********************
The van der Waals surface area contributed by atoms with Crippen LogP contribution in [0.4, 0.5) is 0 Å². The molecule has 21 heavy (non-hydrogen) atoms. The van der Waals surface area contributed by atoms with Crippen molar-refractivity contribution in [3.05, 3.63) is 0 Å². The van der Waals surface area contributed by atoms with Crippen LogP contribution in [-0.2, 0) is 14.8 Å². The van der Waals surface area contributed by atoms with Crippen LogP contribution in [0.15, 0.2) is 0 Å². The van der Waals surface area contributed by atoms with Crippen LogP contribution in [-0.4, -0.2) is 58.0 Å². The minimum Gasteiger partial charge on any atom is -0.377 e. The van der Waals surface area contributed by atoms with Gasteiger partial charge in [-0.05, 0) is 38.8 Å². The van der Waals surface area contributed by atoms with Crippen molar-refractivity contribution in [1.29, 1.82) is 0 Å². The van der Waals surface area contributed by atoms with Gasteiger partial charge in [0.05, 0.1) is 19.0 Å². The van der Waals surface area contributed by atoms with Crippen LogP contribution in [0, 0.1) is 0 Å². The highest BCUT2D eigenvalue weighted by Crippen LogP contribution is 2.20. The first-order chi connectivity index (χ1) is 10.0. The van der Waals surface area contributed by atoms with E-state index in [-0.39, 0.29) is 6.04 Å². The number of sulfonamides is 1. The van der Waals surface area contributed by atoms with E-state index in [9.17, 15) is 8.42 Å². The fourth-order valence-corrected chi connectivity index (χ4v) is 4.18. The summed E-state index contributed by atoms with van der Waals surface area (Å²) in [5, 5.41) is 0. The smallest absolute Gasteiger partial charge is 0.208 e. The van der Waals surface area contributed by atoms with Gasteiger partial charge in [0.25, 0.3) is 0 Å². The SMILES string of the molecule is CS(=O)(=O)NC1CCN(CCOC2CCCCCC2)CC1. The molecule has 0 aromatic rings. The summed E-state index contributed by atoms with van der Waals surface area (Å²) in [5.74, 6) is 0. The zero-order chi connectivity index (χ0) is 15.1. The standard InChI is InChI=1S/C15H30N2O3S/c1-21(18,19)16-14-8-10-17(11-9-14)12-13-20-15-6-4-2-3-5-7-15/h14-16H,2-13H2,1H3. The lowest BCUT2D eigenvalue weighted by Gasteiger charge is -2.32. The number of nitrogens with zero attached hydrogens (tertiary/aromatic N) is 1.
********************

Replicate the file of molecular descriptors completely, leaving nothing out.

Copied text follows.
The van der Waals surface area contributed by atoms with Crippen LogP contribution in [0.4, 0.5) is 0 Å². The molecule has 21 heavy (non-hydrogen) atoms. The van der Waals surface area contributed by atoms with Crippen molar-refractivity contribution in [3.05, 3.63) is 0 Å². The van der Waals surface area contributed by atoms with Crippen LogP contribution in [-0.2, 0) is 14.8 Å². The van der Waals surface area contributed by atoms with Crippen LogP contribution in [0.15, 0.2) is 0 Å². The van der Waals surface area contributed by atoms with Crippen LogP contribution in [-0.4, -0.2) is 58.0 Å². The minimum Gasteiger partial charge on any atom is -0.377 e. The van der Waals surface area contributed by atoms with Gasteiger partial charge in [-0.05, 0) is 38.8 Å². The van der Waals surface area contributed by atoms with Crippen molar-refractivity contribution in [1.29, 1.82) is 0 Å². The van der Waals surface area contributed by atoms with Gasteiger partial charge in [0.05, 0.1) is 19.0 Å². The van der Waals surface area contributed by atoms with Crippen LogP contribution in [0, 0.1) is 0 Å². The highest BCUT2D eigenvalue weighted by Crippen LogP contribution is 2.20. The first-order chi connectivity index (χ1) is 10.0. The van der Waals surface area contributed by atoms with E-state index in [-0.39, 0.29) is 6.04 Å². The number of sulfonamides is 1. The van der Waals surface area contributed by atoms with E-state index in [9.17, 15) is 8.42 Å². The fourth-order valence-corrected chi connectivity index (χ4v) is 4.18. The summed E-state index contributed by atoms with van der Waals surface area (Å²) in [5, 5.41) is 0. The smallest absolute Gasteiger partial charge is 0.208 e. The van der Waals surface area contributed by atoms with Gasteiger partial charge in [0.25, 0.3) is 0 Å². The SMILES string of the molecule is CS(=O)(=O)NC1CCN(CCOC2CCCCCC2)CC1. The molecule has 0 aromatic rings. The summed E-state index contributed by atoms with van der Waals surface area (Å²) in [5.74, 6) is 0. The zero-order chi connectivity index (χ0) is 15.1. The standard InChI is InChI=1S/C15H30N2O3S/c1-21(18,19)16-14-8-10-17(11-9-14)12-13-20-15-6-4-2-3-5-7-15/h14-16H,2-13H2,1H3. The lowest BCUT2D eigenvalue weighted by Gasteiger charge is -2.32. The number of nitrogens with zero attached hydrogens (tertiary/aromatic N) is 1.